Qualifying Recognised Overseas Pension Scheme Transfers
Many people now living in Spain have been advised to move their pension out of the UK but – was this a good idea?
Known as a QROPS (Qualifying Recognised Overseas Pension Scheme) transfer, pensions have been moved out of the UK and to Gibraltar, Malta and even New Zealand. In comparison to these locations, you have to remember that the UK pension market is one of the most competitive and regulated jurisdictions in the world.
There is little issue in paying UK pensions to ex-pats living in Spain. Even currency risk can reduce through what funds the pension is invested in or by locking in your rate on future currency transfers.
Moving former workplace pensions can also mean the loss of valuable guarantees. These defined benefit, final salary schemes give, for example, a guaranteed income. We have seen cases where pension holders immediately lost over 30% -it’s a bit like the instant drop in value on a new car as soon as you take it out of the garage.
If you did take advice and moved your pension, was your advisor UK-qualified and did they fully understand the situation in Spain? Moving a pension from one country to another is a complex issue, with lots of aspects that need to be considered. One of the most important is tax advice, whereby an adviser should consider not just your present tax position but also your long-term income and thus your future tax position.
All too often we have seen financial adviser reports to clients (often called a “Suitability Report”) which do not cover these types of complexities, or simply mentions them but fails to address the reality of the complexity.
Huge Fee's And Bad Advice
Fees are a huge issue, not just the fees chargeable by the adviser, but also the fees charged by the new pensions and investment. Obviously, advisors are in business and therefore need to make money. However, many use contingent charges, namely only charging a fee if someone agrees to move their pension.
In the UK, this charging structure has become very controversial around pensions as there should be a lot of work to get to the point of giving proper advice, but the adviser only gets paid if someone physically moves their pension.
When you step back, there is an obvious flaw in this charging system. We also see high ongoing annual costs being charged by advisers, which of course comes from people’s pension pots. The reality too is that any ongoing advice fees should only be charged if an adviser does provide an annual review of a person’s pension and circumstances. All too often, we have seen advisers continuing to charge, but ignoring the obligation to provide these reviews.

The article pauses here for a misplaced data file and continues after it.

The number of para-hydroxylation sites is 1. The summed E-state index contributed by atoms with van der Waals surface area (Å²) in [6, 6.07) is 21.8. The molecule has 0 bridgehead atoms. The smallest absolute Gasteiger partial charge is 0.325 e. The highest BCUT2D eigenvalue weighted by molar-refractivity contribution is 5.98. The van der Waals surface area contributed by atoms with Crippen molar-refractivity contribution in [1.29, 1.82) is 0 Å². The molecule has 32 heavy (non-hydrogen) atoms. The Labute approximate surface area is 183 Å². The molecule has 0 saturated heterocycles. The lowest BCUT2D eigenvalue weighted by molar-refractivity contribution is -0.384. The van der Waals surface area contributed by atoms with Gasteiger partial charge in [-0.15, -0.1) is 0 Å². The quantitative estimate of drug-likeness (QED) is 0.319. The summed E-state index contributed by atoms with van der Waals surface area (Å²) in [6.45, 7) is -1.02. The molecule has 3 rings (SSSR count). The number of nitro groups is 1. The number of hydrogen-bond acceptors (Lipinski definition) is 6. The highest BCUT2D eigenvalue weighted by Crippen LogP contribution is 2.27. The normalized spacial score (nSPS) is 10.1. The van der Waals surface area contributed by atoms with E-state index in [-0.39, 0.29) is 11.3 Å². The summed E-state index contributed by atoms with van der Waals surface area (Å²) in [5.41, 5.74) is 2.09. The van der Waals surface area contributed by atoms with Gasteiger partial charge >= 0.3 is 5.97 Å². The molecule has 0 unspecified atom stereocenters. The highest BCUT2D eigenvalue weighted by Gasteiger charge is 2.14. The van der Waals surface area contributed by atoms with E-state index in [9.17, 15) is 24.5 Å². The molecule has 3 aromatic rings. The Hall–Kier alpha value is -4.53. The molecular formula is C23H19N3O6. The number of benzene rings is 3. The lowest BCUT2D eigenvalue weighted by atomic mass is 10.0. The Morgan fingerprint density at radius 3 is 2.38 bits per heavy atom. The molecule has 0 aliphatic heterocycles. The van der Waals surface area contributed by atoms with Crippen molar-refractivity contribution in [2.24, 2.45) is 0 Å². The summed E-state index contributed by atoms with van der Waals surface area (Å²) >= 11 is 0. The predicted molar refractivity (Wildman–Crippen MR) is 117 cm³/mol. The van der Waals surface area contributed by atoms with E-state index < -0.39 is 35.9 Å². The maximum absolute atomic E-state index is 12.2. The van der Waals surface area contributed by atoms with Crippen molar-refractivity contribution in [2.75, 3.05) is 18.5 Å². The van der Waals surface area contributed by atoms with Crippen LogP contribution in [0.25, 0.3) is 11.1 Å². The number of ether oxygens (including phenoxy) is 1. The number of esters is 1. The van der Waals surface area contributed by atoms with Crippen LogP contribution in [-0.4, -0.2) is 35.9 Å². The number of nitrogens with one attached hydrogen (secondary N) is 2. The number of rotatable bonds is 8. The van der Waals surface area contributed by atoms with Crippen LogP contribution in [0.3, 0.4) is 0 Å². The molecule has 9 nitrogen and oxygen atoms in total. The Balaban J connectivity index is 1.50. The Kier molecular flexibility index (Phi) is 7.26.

A further problem which we have witnessed is what people have been advised to invest in. All too often, this has been Unregulated Collective Investment Schemes (UCIS), earning agents commissions of up to 55% and typically, but not exclusively, covering the likes of hotel rooms in the Caribbean or Cape Verde, overseas farmland, storage pods, airport parking spaces, green energy schemes and loan notes. Many have sadly lost some or all of their pension fund, but are still locked into paying annual SIPP fees.
Even what appears to be perfectly normal funds can sometimes have huge exit fees of, for example, 80% for 10 years. Big advisor fees have to be paid for somehow, but it does mean that someone looking to take their money or move their money to anything else, sacrificing a whopping 80% of their fund.
Finally, we know that many people who induced to move their pension through being promised payment from the adviser. Ranging from a few hundred pounds, to many thousands of pounds, this would have been entirely legitimate if this cash lump could have been taken as a benefit from the pension (typically if a person was aged over 55). Unfortunately, in many cases, these cash payments or inducements are not within the permitted rules. Many unregulated investments can see master agents walk away with a commission of up to 55% or more with your “cash back” being paid from that source.
Understandably, victims might be nervous about coming forward but remember it is the adviser who can be seen to be at fault. They were the expert and not you.
If you are concerned that you may have been a victim of poor pension advice, please complete our enquiry form and we will be in touch. If you prefer, you can speak to our expert team immediately on 00 44 1382 200474. We can even do personal visits to your home in the Costa del Sol.